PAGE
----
Dark field, photon tunneling imaging systems and methods for optical recording and retrieval

- Polaroid Corporation

A dark-field imaging system and method that employs photon tunneling to optically encode and decode information at full-field and in real-time or substantially real-time for recording and retrieval purposes. The system is particularly useful for high density information storage in media in which submicron scattering sites are formed. The system comprises an illumination section for illuminating a surface of an optical recording media with an evanescent field. A collecting section is positioned with respect to the illuminated surface to channel radiant energy converted from the evanescent field by the scattering sites to unbound energy propagating away from the surface. Various embodiments of the illumination section are disclosed including the use of a bulk optic prismatic element, the forward aplantic element of a compound microscope objective, diffracting gratings, and optical waveguides. In each embodiment the collection section and illumination section may be completely optically and, thus, physically uncoupled.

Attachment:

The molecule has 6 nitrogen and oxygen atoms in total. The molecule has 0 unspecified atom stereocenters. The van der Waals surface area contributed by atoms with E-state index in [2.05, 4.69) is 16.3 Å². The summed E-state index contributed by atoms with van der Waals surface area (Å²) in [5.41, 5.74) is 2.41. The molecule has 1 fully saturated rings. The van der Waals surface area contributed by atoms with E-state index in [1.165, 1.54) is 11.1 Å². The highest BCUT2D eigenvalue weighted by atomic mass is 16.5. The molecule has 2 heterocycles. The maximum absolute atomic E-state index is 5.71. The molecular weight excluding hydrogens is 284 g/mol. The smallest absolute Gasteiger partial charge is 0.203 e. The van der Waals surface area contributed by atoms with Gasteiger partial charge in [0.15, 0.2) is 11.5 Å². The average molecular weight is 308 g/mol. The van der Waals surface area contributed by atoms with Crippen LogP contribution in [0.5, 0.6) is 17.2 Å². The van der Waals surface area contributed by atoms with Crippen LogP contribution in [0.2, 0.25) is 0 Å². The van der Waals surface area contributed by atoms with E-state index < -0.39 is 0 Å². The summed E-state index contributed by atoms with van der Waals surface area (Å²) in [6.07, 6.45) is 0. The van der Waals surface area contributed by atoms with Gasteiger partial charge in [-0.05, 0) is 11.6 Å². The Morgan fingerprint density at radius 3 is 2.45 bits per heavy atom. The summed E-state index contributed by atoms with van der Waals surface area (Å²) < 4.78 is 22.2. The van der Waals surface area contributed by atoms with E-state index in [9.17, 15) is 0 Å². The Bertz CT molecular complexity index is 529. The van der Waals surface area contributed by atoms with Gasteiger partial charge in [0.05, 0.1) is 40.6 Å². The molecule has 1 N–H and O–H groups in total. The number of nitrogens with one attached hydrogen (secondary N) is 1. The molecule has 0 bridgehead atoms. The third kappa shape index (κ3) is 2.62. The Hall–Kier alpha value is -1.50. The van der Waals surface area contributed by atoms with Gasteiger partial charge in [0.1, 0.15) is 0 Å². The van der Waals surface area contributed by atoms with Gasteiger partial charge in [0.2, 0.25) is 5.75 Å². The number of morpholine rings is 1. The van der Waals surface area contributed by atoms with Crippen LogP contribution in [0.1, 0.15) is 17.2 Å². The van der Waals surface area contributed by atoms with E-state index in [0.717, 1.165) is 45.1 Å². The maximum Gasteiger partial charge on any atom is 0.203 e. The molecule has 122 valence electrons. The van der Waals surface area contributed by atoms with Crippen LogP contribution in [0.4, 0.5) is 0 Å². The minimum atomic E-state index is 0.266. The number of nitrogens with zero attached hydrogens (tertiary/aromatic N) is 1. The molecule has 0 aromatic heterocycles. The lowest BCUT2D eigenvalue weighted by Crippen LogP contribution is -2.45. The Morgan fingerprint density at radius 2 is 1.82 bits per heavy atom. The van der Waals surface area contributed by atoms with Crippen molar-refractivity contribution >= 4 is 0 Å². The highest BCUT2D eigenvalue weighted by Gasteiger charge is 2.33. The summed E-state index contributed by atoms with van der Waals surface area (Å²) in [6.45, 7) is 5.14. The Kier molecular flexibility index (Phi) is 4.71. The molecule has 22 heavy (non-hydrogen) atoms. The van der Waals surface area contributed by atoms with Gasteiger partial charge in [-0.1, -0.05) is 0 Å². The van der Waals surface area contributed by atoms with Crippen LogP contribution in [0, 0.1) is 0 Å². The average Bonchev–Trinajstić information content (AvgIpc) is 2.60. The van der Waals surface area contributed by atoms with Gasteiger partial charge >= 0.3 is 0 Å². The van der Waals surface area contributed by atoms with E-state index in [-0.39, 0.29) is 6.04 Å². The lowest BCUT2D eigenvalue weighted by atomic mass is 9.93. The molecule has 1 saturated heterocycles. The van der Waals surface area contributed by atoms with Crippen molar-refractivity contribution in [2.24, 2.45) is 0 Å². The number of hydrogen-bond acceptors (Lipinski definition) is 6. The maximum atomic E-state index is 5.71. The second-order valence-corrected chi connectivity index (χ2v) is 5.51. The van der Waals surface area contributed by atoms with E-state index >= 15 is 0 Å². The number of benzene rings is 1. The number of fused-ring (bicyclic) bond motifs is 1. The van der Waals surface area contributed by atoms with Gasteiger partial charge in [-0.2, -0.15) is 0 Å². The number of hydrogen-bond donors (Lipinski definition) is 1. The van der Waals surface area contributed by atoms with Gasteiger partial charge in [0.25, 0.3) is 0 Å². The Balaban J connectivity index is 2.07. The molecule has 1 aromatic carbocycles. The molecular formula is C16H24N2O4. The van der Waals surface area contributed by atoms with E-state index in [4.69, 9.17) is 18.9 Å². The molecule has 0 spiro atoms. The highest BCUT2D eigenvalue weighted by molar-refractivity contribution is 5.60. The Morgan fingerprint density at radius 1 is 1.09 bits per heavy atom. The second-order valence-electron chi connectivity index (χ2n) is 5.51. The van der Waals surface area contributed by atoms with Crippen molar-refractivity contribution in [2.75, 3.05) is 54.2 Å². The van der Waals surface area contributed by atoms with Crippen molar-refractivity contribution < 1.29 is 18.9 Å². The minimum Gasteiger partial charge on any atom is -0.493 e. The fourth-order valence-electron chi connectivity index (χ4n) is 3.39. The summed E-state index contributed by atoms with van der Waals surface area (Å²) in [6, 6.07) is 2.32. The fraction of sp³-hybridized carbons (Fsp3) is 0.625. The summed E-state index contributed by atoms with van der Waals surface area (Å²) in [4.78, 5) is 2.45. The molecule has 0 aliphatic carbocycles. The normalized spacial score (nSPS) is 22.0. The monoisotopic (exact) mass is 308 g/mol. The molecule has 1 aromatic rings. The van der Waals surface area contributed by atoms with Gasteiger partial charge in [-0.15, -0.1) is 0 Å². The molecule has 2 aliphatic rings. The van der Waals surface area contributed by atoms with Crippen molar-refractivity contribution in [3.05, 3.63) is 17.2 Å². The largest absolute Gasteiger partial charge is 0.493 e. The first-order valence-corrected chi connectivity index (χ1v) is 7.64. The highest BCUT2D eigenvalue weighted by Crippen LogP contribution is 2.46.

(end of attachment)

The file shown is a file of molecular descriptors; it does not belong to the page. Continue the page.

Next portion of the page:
Skip to: Description  ·  Claims  ·  References Cited  · Patent History  ·  Patent History

This application is related to the three concurrently-filed U.S. patent applications entitled, "Dark field, photon tunneling imaging systems and methods," "Dark field, photon tunneling imaging probes," and "Dark field, photon tunneling imaging systems and methods for measuring flying height of read/write heads," all by John M. Guerra.


1. Field of the Invention